As more and more stories are coming to light of the horrors that the communists inflicted on the Russians, is it not time to start treating these events in the same light as Nazism? Is it not time communist supporters looked deeper?
Other nationalities deported en masse included the Balkars and Karachai, also from the North Caucasus, the Kalmyks, whose territory borders the Caspian Sea, the Crimean Tatars and, from the South Caucasus, the Meskhetian Turks.
Exiles who survived the difficult journey east had to abide by strict regulations curbing their movement. They had to report to the authorities regularly and if they broke the rules they risked lengthy prison sentences in labour camps where conditions were even worse.
This story is just one of the milder examples…
Seventy years ago, in February 1944, nearly half a million Chechen and Ingush people were herded into cattle trucks and forced into exile in remote parts of the Soviet Union. It’s estimated that more than a third of them died before they were allowed back 13 years later.
“At dawn, five soldiers entered each house and took all the men away – anyone over the age of 14. I was 10 years old. Then they said they would deport all of us,” says Isa Khashiyev.
“We had 10 people in our family – mum and dad, grandmother and seven children. I was the eldest, and my youngest sister was three months old.
“The soldier who was assigned to deport us was very kind. He loaded our truck with five sacks of grain and helped us pack our bedding and other belongings. It was thanks to him that we survived,” he says. The truck took them to the nearest railway station in Ingushetia where they were put in a cattle wagon with 10 other families.
Khashiyev’s family was sent on a 15-day journey to Kazakhstan. “We had no water and no food. The weak were suffering from hunger, and those who were stronger would get off the train and buy some food. Some people died on the way – no-one in our carriage, but in the next carriage I saw them taking out two corpses.”
It was cold and dark when they arrived in Kokchetav, in the plains of northern Kazakhstan. “We went off on a sledge, I fell off at one point, but they stopped the sledge and my mum ran back to find me,” says Khashiyev.
“Our baby sister died that night. My dad was looking for a place to bury her – he found a suitable place, dug the grave and buried her… she must have frozen to death.”
The exiles were housed by local families, not all of whom were happy with the situation. “The landlady didn’t want to let us in – she had heard that we were cannibals or something like that,” he says. “Eventually she agreed to take us in, but she wouldn’t speak to us.”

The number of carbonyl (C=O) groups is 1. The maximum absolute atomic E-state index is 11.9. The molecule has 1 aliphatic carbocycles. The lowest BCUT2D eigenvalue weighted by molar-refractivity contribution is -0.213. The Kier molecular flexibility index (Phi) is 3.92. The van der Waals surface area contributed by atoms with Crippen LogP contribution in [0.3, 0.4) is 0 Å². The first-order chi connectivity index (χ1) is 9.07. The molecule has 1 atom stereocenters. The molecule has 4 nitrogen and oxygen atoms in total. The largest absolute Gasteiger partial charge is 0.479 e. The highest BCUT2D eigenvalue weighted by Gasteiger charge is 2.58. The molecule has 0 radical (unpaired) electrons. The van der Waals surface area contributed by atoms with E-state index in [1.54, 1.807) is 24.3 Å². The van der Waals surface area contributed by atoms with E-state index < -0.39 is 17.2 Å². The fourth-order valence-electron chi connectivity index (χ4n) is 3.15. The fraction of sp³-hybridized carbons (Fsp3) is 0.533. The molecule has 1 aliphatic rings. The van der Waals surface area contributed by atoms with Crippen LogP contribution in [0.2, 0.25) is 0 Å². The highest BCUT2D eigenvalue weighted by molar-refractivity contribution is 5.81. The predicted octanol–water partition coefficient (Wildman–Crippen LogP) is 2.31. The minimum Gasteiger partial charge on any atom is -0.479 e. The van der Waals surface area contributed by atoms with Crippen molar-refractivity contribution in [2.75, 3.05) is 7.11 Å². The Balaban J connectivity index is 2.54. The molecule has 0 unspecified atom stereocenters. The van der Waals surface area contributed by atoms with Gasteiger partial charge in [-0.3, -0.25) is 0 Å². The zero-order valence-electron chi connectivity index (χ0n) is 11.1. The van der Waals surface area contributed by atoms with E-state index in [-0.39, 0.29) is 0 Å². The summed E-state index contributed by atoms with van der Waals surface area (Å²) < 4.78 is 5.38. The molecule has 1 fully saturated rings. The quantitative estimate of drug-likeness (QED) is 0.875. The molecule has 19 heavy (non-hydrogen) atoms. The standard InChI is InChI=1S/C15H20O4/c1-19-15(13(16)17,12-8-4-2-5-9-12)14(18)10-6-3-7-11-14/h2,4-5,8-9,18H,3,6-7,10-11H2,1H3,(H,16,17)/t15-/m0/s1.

Khashiyev is one of nearly 100,000 Ingush who were deported – nearly 400,000 Chechens were exiled at the same time. Both had a long history of resistance to outside authority. Soviet leader Joseph Stalin suspected them of collaborating with German forces as they pushed south into the Caucasus in 1942 and 1943.
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Isa Khashiyev and Alaudin Shadiyev spoke to Dmitry Beliakov for a multimedia project The Ordeal 70 Years On. The interviews were broadcast on the BBC World Service programme Witness.
The NKVD or secret police were the eyes and ears of the government and kept a close eye on the deportees. But some NKVD officers – like Alaudin Shadiyev, who had fought against the Nazis, but was deported along with all his compatriots – found this very tough.
“I was upset, very upset. I used to cry every night. And I did my best to help my people, and also to help the secret police,” he says.
Shadiyev’s job was to check up on the exiles but he was horrified by the conditions he found at one deserted orphanage.
“I was asking, ‘Where are all the children?’ And someone waved in the direction of the forest… and under the trees I saw lots of babies lying on straw. Then a teenage girl came up to me, and more girls joined her, they were all about 12 years old, or younger.
“The eldest pointed to the babies lying around, some on rags, some on the straw, and they were stretching their arms towards me… they were asking for help.”
The girls had to forage in the fields and orchards or beg for food. “All these children were dying in silence. It was too hard for me to witness this. Even today I can hardly speak about this,” says Shadiyev.
The deportations were a taboo subject under Stalin – the Soviet leader died in 1953 and the exiles were not allowed to return home until 1957. Khashiyev is now 80 and lives back in his native village where he is one of the elders. Shadiyev is 94 and lives near Nazran, the capital of Ingushetia.